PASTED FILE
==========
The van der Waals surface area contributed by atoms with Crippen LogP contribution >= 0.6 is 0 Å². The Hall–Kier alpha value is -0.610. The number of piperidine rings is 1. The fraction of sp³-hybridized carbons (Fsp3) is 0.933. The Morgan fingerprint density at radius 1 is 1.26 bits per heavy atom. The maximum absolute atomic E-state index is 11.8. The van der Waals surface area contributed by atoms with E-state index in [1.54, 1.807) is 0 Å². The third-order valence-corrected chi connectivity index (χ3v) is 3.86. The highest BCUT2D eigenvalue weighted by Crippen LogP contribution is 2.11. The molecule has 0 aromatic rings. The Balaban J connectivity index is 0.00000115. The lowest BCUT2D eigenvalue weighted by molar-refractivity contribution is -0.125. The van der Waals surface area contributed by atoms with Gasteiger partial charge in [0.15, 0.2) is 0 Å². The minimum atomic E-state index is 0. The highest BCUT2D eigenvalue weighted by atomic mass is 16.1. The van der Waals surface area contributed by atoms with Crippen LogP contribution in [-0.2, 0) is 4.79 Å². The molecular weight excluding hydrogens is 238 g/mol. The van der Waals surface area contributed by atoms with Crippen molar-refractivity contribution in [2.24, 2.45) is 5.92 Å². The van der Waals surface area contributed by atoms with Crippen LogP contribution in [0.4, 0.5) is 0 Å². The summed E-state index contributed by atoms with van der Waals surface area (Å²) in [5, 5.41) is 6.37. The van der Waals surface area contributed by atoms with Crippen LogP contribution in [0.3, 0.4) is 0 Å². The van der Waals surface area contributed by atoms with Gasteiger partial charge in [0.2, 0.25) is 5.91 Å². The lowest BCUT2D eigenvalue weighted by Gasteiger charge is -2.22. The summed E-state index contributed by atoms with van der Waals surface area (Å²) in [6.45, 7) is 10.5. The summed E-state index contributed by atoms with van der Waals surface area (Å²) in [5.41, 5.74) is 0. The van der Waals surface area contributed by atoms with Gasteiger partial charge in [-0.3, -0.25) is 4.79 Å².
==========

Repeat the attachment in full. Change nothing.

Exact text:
The van der Waals surface area contributed by atoms with Crippen LogP contribution >= 0.6 is 0 Å². The Hall–Kier alpha value is -0.610. The number of piperidine rings is 1. The fraction of sp³-hybridized carbons (Fsp3) is 0.933. The Morgan fingerprint density at radius 1 is 1.26 bits per heavy atom. The maximum absolute atomic E-state index is 11.8. The van der Waals surface area contributed by atoms with E-state index in [1.54, 1.807) is 0 Å². The third-order valence-corrected chi connectivity index (χ3v) is 3.86. The highest BCUT2D eigenvalue weighted by Crippen LogP contribution is 2.11. The molecule has 0 aromatic rings. The Balaban J connectivity index is 0.00000115. The lowest BCUT2D eigenvalue weighted by molar-refractivity contribution is -0.125. The van der Waals surface area contributed by atoms with Gasteiger partial charge in [0.15, 0.2) is 0 Å². The minimum atomic E-state index is 0. The highest BCUT2D eigenvalue weighted by atomic mass is 16.1. The van der Waals surface area contributed by atoms with Crippen LogP contribution in [-0.2, 0) is 4.79 Å². The molecular weight excluding hydrogens is 238 g/mol. The van der Waals surface area contributed by atoms with Crippen molar-refractivity contribution in [2.24, 2.45) is 5.92 Å². The van der Waals surface area contributed by atoms with Crippen LogP contribution in [0.4, 0.5) is 0 Å². The summed E-state index contributed by atoms with van der Waals surface area (Å²) in [5, 5.41) is 6.37. The van der Waals surface area contributed by atoms with Crippen LogP contribution in [0.3, 0.4) is 0 Å². The van der Waals surface area contributed by atoms with Gasteiger partial charge in [0.2, 0.25) is 5.91 Å². The lowest BCUT2D eigenvalue weighted by Gasteiger charge is -2.22. The summed E-state index contributed by atoms with van der Waals surface area (Å²) in [6.45, 7) is 10.5. The summed E-state index contributed by atoms with van der Waals surface area (Å²) in [5.41, 5.74) is 0. The van der Waals surface area contributed by atoms with Gasteiger partial charge in [-0.3, -0.25) is 4.79 Å².